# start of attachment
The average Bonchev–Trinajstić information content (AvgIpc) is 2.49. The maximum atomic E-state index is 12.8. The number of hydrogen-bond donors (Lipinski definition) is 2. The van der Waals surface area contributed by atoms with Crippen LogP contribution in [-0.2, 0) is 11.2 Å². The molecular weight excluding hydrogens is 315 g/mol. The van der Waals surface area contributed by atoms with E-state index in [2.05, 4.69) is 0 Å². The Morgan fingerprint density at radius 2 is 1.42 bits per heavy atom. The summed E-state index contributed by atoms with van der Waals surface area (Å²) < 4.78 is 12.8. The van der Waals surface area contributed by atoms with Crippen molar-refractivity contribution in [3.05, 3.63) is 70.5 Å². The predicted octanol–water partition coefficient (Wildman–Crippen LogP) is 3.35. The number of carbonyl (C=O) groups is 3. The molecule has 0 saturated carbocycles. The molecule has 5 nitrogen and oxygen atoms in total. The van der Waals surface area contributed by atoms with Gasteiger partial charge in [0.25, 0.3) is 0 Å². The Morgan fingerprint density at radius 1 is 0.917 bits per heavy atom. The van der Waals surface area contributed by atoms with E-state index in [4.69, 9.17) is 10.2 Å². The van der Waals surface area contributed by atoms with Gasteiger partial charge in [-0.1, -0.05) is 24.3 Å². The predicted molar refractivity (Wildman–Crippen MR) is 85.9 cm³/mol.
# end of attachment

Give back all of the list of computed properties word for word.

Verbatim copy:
The average Bonchev–Trinajstić information content (AvgIpc) is 2.49. The maximum atomic E-state index is 12.8. The number of hydrogen-bond donors (Lipinski definition) is 2. The van der Waals surface area contributed by atoms with Crippen LogP contribution in [-0.2, 0) is 11.2 Å². The molecular weight excluding hydrogens is 315 g/mol. The van der Waals surface area contributed by atoms with E-state index in [2.05, 4.69) is 0 Å². The Morgan fingerprint density at radius 2 is 1.42 bits per heavy atom. The summed E-state index contributed by atoms with van der Waals surface area (Å²) < 4.78 is 12.8. The van der Waals surface area contributed by atoms with Crippen molar-refractivity contribution in [3.05, 3.63) is 70.5 Å². The predicted octanol–water partition coefficient (Wildman–Crippen LogP) is 3.35. The number of carbonyl (C=O) groups is 3. The molecule has 0 saturated carbocycles. The molecule has 5 nitrogen and oxygen atoms in total. The van der Waals surface area contributed by atoms with Gasteiger partial charge in [0.25, 0.3) is 0 Å². The Morgan fingerprint density at radius 1 is 0.917 bits per heavy atom. The van der Waals surface area contributed by atoms with E-state index in [4.69, 9.17) is 10.2 Å². The van der Waals surface area contributed by atoms with Gasteiger partial charge in [-0.1, -0.05) is 24.3 Å². The predicted molar refractivity (Wildman–Crippen MR) is 85.9 cm³/mol.